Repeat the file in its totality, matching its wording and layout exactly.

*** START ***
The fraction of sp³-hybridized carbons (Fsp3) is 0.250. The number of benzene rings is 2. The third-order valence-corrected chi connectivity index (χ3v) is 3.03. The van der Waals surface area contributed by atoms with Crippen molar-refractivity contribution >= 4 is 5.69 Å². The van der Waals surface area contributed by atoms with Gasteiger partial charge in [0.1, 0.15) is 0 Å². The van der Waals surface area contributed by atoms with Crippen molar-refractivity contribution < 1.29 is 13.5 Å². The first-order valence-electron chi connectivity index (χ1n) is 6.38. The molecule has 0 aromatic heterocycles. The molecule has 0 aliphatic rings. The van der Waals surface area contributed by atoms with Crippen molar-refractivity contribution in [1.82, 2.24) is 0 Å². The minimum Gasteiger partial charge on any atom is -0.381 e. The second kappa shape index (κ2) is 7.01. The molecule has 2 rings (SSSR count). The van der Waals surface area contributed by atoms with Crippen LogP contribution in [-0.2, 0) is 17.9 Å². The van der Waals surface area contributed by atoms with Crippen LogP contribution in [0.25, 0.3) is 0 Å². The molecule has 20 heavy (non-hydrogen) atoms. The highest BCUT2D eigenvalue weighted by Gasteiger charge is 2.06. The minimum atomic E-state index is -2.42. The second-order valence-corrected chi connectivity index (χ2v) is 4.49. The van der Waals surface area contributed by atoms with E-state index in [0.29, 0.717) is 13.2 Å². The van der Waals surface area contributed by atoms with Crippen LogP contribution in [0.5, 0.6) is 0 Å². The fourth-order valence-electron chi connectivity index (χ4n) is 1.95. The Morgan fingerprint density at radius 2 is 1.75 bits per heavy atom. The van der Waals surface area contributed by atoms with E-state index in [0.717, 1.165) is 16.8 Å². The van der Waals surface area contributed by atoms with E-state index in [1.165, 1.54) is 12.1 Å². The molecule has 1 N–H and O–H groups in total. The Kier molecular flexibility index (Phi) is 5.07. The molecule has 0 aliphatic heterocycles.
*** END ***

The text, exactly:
The fraction of sp³-hybridized carbons (Fsp3) is 0.250. The number of benzene rings is 2. The third-order valence-corrected chi connectivity index (χ3v) is 3.03. The van der Waals surface area contributed by atoms with Crippen molar-refractivity contribution >= 4 is 5.69 Å². The van der Waals surface area contributed by atoms with Gasteiger partial charge in [0.1, 0.15) is 0 Å². The van der Waals surface area contributed by atoms with Crippen molar-refractivity contribution < 1.29 is 13.5 Å². The first-order valence-electron chi connectivity index (χ1n) is 6.38. The molecule has 0 aromatic heterocycles. The molecule has 0 aliphatic rings. The van der Waals surface area contributed by atoms with Crippen molar-refractivity contribution in [1.82, 2.24) is 0 Å². The minimum Gasteiger partial charge on any atom is -0.381 e. The second kappa shape index (κ2) is 7.01. The molecule has 2 rings (SSSR count). The van der Waals surface area contributed by atoms with Crippen LogP contribution in [-0.2, 0) is 17.9 Å². The van der Waals surface area contributed by atoms with Crippen LogP contribution in [0.25, 0.3) is 0 Å². The molecule has 20 heavy (non-hydrogen) atoms. The highest BCUT2D eigenvalue weighted by Gasteiger charge is 2.06. The minimum atomic E-state index is -2.42. The second-order valence-corrected chi connectivity index (χ2v) is 4.49. The van der Waals surface area contributed by atoms with E-state index in [0.29, 0.717) is 13.2 Å². The van der Waals surface area contributed by atoms with Crippen LogP contribution in [0.5, 0.6) is 0 Å². The fourth-order valence-electron chi connectivity index (χ4n) is 1.95. The Morgan fingerprint density at radius 2 is 1.75 bits per heavy atom. The van der Waals surface area contributed by atoms with E-state index in [0.717, 1.165) is 16.8 Å². The van der Waals surface area contributed by atoms with E-state index in [1.165, 1.54) is 12.1 Å². The molecule has 1 N–H and O–H groups in total. The Kier molecular flexibility index (Phi) is 5.07. The molecule has 0 aliphatic heterocycles.